STATEHOUSE (April 18, 2017) — State Rep. Tony Cook’s (R-Cicero) bill providing students with access to additional specialty courses and programs that their schools may not provide, could soon be law.
Cook said this policy would help balance the educational playing field for students by allowing them to take courses at a different school or through an online program, while remaining enrolled in their current school. The Indiana Department of Education would have the power to create a Course Access Program that will catalog specialty classes in subject areas and business or trade certification programs that students may enroll in.
“Students shouldn’t be denied the opportunity to experience quality and specialty classes because of their geographical setting or lack of teacher access,” Cook said. “I want to give students and their families more choices that would benefit students in pursuing their dreams and ambitions.”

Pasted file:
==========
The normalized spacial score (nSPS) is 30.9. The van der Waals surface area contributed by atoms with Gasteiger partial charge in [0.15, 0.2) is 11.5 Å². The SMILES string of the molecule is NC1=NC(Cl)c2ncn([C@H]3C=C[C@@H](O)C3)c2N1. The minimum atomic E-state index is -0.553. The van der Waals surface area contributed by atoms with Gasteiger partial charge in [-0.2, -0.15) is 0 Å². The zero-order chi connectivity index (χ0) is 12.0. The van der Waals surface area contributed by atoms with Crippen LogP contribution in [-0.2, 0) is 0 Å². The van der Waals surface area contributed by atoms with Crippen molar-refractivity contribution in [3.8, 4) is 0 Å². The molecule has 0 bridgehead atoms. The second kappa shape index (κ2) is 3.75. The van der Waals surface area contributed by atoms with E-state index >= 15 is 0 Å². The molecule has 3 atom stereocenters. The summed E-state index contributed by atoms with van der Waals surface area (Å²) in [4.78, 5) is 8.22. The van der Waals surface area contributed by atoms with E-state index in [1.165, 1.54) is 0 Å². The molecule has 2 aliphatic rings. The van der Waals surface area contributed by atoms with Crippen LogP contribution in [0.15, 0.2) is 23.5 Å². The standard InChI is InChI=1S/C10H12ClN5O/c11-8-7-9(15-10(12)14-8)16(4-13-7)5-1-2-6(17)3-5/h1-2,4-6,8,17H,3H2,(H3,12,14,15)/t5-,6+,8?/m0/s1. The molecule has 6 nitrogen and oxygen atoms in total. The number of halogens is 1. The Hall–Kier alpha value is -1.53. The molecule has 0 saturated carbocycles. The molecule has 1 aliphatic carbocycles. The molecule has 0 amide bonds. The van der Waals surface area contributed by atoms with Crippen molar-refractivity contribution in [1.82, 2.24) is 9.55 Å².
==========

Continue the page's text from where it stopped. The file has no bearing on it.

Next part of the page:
According to Cook, small or rural schools, and those in urban areas, may lack the necessary resources to provide specialty classes or trade programs in high teacher demand areas. The Department of Education still has the authority to oversee courses and course providers, but students would be able to enroll in an approved class without needing authorization from their school corporation.
House Enrolled Act 1007 now moves to the governor’s desk for consideration as a new law.
State Rep. Tony Cook (R-Cicero) represents House District 32, which includes all of Tipton County
and portions of Hamilton, Madison, Delaware, Howard and Grant counties.
A high-resolution photo of Cook can be downloaded by clicking here.